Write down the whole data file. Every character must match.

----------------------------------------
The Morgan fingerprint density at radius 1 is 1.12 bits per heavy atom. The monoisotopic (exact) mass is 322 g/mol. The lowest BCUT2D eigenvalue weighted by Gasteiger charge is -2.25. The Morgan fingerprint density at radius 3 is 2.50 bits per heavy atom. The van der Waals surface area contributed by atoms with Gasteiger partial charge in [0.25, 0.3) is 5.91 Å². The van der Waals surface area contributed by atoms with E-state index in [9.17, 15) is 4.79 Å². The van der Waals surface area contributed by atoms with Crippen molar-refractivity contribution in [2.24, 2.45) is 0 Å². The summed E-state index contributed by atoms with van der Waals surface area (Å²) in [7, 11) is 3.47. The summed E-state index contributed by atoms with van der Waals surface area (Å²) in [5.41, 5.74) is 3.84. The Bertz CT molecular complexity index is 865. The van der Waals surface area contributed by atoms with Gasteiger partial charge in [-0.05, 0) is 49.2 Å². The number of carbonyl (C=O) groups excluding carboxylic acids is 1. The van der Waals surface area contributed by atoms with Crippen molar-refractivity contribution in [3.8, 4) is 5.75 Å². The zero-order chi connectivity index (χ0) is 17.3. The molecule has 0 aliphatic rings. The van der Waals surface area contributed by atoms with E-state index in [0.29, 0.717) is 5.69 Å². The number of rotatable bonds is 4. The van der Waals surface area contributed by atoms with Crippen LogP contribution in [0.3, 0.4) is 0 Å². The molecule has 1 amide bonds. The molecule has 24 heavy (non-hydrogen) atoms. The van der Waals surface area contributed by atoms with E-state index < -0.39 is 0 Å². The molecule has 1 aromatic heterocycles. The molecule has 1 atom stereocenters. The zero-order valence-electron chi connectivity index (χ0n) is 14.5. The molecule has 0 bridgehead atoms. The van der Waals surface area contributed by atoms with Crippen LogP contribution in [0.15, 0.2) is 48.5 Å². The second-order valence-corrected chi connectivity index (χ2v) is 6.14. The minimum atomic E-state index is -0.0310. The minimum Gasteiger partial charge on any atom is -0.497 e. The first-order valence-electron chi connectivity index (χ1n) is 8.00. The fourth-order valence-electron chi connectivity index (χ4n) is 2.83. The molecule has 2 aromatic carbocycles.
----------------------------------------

The Morgan fingerprint density at radius 1 is 1.12 bits per heavy atom. The monoisotopic (exact) mass is 322 g/mol. The lowest BCUT2D eigenvalue weighted by Gasteiger charge is -2.25. The Morgan fingerprint density at radius 3 is 2.50 bits per heavy atom. The van der Waals surface area contributed by atoms with Gasteiger partial charge in [0.25, 0.3) is 5.91 Å². The van der Waals surface area contributed by atoms with E-state index in [9.17, 15) is 4.79 Å². The van der Waals surface area contributed by atoms with Crippen molar-refractivity contribution in [2.24, 2.45) is 0 Å². The summed E-state index contributed by atoms with van der Waals surface area (Å²) in [7, 11) is 3.47. The summed E-state index contributed by atoms with van der Waals surface area (Å²) in [5.41, 5.74) is 3.84. The Bertz CT molecular complexity index is 865. The van der Waals surface area contributed by atoms with Gasteiger partial charge in [-0.05, 0) is 49.2 Å². The number of carbonyl (C=O) groups excluding carboxylic acids is 1. The van der Waals surface area contributed by atoms with Crippen molar-refractivity contribution in [3.8, 4) is 5.75 Å². The zero-order chi connectivity index (χ0) is 17.3. The molecule has 0 aliphatic rings. The van der Waals surface area contributed by atoms with E-state index in [0.29, 0.717) is 5.69 Å². The number of rotatable bonds is 4. The van der Waals surface area contributed by atoms with Crippen LogP contribution in [0.3, 0.4) is 0 Å². The molecule has 1 amide bonds. The molecule has 24 heavy (non-hydrogen) atoms. The van der Waals surface area contributed by atoms with E-state index < -0.39 is 0 Å². The molecule has 1 aromatic heterocycles. The molecule has 1 atom stereocenters. The zero-order valence-electron chi connectivity index (χ0n) is 14.5. The molecule has 0 bridgehead atoms. The van der Waals surface area contributed by atoms with Crippen LogP contribution in [0.15, 0.2) is 48.5 Å². The second-order valence-corrected chi connectivity index (χ2v) is 6.14. The minimum atomic E-state index is -0.0310. The minimum Gasteiger partial charge on any atom is -0.497 e. The first-order valence-electron chi connectivity index (χ1n) is 8.00. The fourth-order valence-electron chi connectivity index (χ4n) is 2.83. The molecule has 2 aromatic carbocycles.